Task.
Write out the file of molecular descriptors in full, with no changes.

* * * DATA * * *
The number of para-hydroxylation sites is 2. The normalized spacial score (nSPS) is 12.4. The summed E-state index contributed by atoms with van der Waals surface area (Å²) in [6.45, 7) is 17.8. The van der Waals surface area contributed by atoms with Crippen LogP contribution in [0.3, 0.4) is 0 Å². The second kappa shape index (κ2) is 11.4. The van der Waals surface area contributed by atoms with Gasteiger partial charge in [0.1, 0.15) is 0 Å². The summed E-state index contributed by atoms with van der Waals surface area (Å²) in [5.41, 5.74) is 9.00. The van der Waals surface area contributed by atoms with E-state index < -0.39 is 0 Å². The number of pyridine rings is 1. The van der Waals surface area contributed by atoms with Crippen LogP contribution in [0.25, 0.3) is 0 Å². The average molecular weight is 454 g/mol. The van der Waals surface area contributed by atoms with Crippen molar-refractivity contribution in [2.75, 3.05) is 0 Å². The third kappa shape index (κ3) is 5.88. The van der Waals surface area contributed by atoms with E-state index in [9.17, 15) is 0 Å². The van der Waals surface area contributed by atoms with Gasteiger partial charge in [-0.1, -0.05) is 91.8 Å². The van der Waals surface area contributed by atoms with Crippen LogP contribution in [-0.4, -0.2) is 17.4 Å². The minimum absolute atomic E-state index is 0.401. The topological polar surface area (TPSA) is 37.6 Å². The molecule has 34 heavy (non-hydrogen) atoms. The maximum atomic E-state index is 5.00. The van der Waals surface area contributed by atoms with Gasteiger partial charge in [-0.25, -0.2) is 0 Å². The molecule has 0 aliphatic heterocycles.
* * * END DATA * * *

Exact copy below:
The number of para-hydroxylation sites is 2. The normalized spacial score (nSPS) is 12.4. The summed E-state index contributed by atoms with van der Waals surface area (Å²) in [6.45, 7) is 17.8. The van der Waals surface area contributed by atoms with Crippen LogP contribution in [0.3, 0.4) is 0 Å². The second kappa shape index (κ2) is 11.4. The van der Waals surface area contributed by atoms with Gasteiger partial charge in [0.1, 0.15) is 0 Å². The summed E-state index contributed by atoms with van der Waals surface area (Å²) in [5.41, 5.74) is 9.00. The van der Waals surface area contributed by atoms with E-state index < -0.39 is 0 Å². The number of pyridine rings is 1. The van der Waals surface area contributed by atoms with Crippen LogP contribution in [0.25, 0.3) is 0 Å². The average molecular weight is 454 g/mol. The van der Waals surface area contributed by atoms with Crippen molar-refractivity contribution in [2.75, 3.05) is 0 Å². The third kappa shape index (κ3) is 5.88. The van der Waals surface area contributed by atoms with E-state index in [9.17, 15) is 0 Å². The van der Waals surface area contributed by atoms with Gasteiger partial charge in [-0.1, -0.05) is 91.8 Å². The van der Waals surface area contributed by atoms with Crippen LogP contribution in [-0.4, -0.2) is 17.4 Å². The minimum absolute atomic E-state index is 0.401. The topological polar surface area (TPSA) is 37.6 Å². The molecule has 34 heavy (non-hydrogen) atoms. The maximum atomic E-state index is 5.00. The van der Waals surface area contributed by atoms with Gasteiger partial charge in [-0.25, -0.2) is 0 Å². The molecule has 0 aliphatic heterocycles.